A dominant negative Twinkle mutation (aa 352–364 duplication), associated with a late-onset myopathy, completely abolished the adult-type mtDNA recombination phenotype and organization, including dimeric molecules without any effect on mtDNA copy number. In contrast, a mutation in the catalytic subumit of DNA polymerase γ (PolGα;p.-G848S/p-S1104C) mutation influenced only the maintenance of dimeric mitochondrial genomes in adult human heart. These results suggest that Twinkle is directly involved in the maintenance of mtDNA recombination in adult human heart.

Results

In order to detect aging related changes in mtDNA replication intermediates (mtRIs) we analyzed 24 healthy left ventricular heart samples from individuals aged 0–83 years by using the two-dimensional agarose gel electrophoresis (2D-AGE) methodology (Table 1). We also compared the heart mtRI patterns from individuals with a fatal heart disease or with various mitochondrial disorders, to the mtRI patterns of age-matched healthy hearts (Table 2). We screened only for clear-cut effects, such changes in the replication mode or drastic reduction in the relative quantities of molecules with four-way junctions.

Table 1
Details of the left ventricular heart muscle samples from healthy controls used in this study.
Table 2
Details of the left ventricular heart muscle samples of individuals with a fatal diagnosed heart disease or a mitochondrial disorder.

Lack of junctional mtDNA forms in newborn human heart

When analyzing the age dependency of junctional mtDNA forms in healthy humans, we noticed that notably less mtRIs existed in newborns and that four-way junctional mtDNA molecules – a feature typical to adult heart – were undetectable (Figure 1). Instead, some high-molecular weight forms, resembling a modified slow-moving Y-arc, could be seen (Figure 1B: m). These arcs were similar to the ones seen in tissues having ribonucleotide-incorporating replication intermediates [5]. The mtDNA replication pattern of a case with a fatal, neonatal mitochondrial disease with biventricular hypertrophic cardiomyopathy due to a pathogenic homoplasmic m.1624C>T MT-TV (see [15] for detailed description), was comparable with the age-matched controls (Figure 1B). Further analysis of mtRIs from young children of various ages showed a gradual shift to the adult-type mtDNA pattern (Figure 2). The four-way junctional forms seemed to increase already in the first years of life, being comparable with those of adults before the age of ten. Notably, unlike in adult human hearts, in 2D-AGE of PvuII digested heart mtDNA of newborns, a faint bubble arc can be seen (Figure 2B: bu) indicating that at least some molecules are replicating via the theta-replication mode typical for cultured cells and most mammalian tissues [5]. It should be noted that also in normal mouse heart mtRIs patterns are weak and theta type replication bubbles can be best detected using single-cut 2D-AGE conditions [5].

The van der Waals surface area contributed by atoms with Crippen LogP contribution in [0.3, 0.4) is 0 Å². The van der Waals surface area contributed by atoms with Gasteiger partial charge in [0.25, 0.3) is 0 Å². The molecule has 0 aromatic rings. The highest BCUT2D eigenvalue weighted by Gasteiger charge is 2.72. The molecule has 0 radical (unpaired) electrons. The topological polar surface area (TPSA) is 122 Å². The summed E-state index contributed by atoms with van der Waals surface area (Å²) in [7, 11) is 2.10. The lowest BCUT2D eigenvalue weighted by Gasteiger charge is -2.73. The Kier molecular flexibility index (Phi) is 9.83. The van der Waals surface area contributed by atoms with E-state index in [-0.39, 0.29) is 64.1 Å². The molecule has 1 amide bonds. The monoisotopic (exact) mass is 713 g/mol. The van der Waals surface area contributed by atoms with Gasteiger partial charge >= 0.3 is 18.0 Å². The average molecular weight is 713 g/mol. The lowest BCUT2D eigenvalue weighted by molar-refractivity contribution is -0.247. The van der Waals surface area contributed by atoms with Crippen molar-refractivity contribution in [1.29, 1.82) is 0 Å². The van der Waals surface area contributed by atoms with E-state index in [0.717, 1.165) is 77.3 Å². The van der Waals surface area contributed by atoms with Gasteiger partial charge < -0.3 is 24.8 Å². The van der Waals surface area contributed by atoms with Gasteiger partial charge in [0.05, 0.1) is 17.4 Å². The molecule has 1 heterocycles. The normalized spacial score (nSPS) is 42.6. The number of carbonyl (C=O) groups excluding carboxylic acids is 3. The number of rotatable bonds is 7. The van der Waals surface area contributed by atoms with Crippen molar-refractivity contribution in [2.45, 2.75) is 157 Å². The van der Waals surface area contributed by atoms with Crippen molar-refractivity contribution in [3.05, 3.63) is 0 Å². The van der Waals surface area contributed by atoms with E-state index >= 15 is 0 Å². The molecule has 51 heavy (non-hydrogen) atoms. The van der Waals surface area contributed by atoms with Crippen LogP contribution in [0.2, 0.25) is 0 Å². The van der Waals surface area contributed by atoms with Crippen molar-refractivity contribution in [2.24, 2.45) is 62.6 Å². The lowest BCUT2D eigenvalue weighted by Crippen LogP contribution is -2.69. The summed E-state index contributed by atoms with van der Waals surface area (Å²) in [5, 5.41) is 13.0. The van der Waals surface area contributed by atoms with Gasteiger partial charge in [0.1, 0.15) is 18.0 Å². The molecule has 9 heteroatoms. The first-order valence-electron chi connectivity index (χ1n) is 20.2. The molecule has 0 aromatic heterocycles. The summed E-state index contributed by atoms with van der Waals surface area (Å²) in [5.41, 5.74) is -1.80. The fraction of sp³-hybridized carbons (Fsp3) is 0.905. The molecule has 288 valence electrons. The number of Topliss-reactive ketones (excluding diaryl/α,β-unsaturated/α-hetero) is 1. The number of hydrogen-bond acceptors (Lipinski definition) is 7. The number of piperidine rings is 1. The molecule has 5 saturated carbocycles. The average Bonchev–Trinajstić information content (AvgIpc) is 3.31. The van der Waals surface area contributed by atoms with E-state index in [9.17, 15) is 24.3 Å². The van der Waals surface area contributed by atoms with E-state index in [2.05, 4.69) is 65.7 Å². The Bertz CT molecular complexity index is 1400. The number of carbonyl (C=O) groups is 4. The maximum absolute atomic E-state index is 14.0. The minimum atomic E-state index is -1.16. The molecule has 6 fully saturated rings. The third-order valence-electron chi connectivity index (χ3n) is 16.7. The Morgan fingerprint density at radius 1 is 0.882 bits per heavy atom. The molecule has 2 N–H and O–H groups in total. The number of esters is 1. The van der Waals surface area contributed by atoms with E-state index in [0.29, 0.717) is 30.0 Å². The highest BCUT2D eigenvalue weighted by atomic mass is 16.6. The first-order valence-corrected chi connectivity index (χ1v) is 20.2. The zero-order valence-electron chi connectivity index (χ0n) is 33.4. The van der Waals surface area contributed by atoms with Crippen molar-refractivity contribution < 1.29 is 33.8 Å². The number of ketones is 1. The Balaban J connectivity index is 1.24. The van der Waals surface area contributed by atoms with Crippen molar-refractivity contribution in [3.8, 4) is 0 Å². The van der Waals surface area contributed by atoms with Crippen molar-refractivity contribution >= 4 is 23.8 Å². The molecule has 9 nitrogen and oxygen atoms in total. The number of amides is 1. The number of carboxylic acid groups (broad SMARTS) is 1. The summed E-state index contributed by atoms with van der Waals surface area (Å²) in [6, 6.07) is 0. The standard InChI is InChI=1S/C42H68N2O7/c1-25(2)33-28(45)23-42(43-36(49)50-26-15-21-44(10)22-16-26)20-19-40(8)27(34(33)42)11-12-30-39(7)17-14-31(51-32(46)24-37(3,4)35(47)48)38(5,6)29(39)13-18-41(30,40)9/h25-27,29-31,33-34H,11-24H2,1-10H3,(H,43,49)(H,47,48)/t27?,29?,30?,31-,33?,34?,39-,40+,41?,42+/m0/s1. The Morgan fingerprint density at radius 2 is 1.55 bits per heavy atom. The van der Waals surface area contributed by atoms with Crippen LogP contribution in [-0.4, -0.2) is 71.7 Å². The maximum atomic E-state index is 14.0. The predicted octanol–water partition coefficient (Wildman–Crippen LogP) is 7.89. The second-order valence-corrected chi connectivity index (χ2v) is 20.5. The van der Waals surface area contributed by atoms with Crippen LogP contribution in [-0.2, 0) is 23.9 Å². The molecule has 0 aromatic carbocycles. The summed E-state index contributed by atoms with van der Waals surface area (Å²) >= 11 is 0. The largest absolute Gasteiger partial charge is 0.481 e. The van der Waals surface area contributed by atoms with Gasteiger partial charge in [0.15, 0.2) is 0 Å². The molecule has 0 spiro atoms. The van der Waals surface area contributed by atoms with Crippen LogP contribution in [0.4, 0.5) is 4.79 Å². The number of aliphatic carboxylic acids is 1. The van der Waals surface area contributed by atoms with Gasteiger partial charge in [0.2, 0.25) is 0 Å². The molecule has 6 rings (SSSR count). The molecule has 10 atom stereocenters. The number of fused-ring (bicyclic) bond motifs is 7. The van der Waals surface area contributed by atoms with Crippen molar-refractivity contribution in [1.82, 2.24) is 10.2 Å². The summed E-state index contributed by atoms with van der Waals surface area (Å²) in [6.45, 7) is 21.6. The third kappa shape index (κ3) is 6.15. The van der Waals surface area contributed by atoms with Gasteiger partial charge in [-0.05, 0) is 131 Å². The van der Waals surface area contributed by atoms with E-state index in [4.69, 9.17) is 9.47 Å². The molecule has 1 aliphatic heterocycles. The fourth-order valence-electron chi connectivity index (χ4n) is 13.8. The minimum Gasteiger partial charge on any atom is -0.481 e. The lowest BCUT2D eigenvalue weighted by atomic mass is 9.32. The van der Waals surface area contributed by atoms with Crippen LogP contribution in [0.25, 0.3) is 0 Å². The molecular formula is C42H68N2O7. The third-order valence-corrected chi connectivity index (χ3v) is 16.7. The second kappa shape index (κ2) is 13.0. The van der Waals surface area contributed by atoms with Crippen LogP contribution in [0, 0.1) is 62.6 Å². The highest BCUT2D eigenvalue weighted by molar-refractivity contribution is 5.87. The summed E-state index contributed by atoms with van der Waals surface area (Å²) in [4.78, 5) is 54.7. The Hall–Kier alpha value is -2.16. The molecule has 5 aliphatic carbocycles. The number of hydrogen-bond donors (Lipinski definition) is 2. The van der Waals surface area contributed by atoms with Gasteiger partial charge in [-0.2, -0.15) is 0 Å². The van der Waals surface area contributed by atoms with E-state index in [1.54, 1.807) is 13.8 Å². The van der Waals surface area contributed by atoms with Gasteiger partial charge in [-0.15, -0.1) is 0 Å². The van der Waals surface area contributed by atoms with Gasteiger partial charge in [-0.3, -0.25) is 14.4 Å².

Figure 1
Specific change in human heart mtDNA replication and recombination in early childhood.
Figure 2
Theta-type mtRIs in infant heart.

Twinkle mutation modifies the mtDNA replication mode in adult human heart

In contrast to the clear-cut differences observed in young children compared to the adult mtDNA, we were unable to detect any changes in the mtDNA replication or organization in diseased hearts, including cases with acute ischemic myocardial infarction without previous heart disease manifestation, old myocardial infarction with a long history of ischemic heart disease, as well as with cases with dilating and hypertrophic cardiomyopathy, ischemic cardiomyopathy and various mitochondrial disorders (Figure 3). Besides investigating patients with cardiac manifestations due to specific mtDNA point mutations, our series of mitochondrial disorders also included three patients with Twinkle dup352–364 mutation resulting in autosomal dominant progressive external ophtalmoplegia (adPEO) [16], [17], a patient with an extrapyramidal syndrome resulting from a compound heterozygous mutations affecting the α-subunit of the mtDNA polymerase, PolG (p.-G848S/p-S1104C, see [18]) and a patient carrying a 3978 bp single, large-scale mtDNA deletion (11657:15636), flanked by a 12 bp direct repeat, who presented with Kearns-Sayre syndrome (KSS). Of these patients, only the Twinkle dup352–364 cases showed a phenotype on 2D-AGE (Figure 4). In these samples almost complete abolishment of the recombination intermediates was seen (Figure 4B:ii), while the replication bubbles typical for theta-replication were retained (Figure 4B:iv). As mentioned earlier, unlike humans, mouse heart mtDNA does not have abundant recombination intermediates and mtRIs are seemingly similar as in other tissues [5] (Figure 4D). Whereas overexpression of wild-type Twinkle promote recombination of mouse heart mtDNA, mice carrying the Twinkle dup352–364 mutation show a strong mtDNA replication stalling phenotype, similar to the one observed in cultured cells expressing the same mutation [19]. The expression level of the transgene in these mice is comparable to – or even lower than would be expected in human heterozygous condition [20].

Figure 3
No qualitative change mtDNA replication and recombination intermediates in diseased human hearts.
Figure 4
Theta-type mtDNA replication in heart muscle of adult adPEO patients with Twinkle dup352–364 mutation.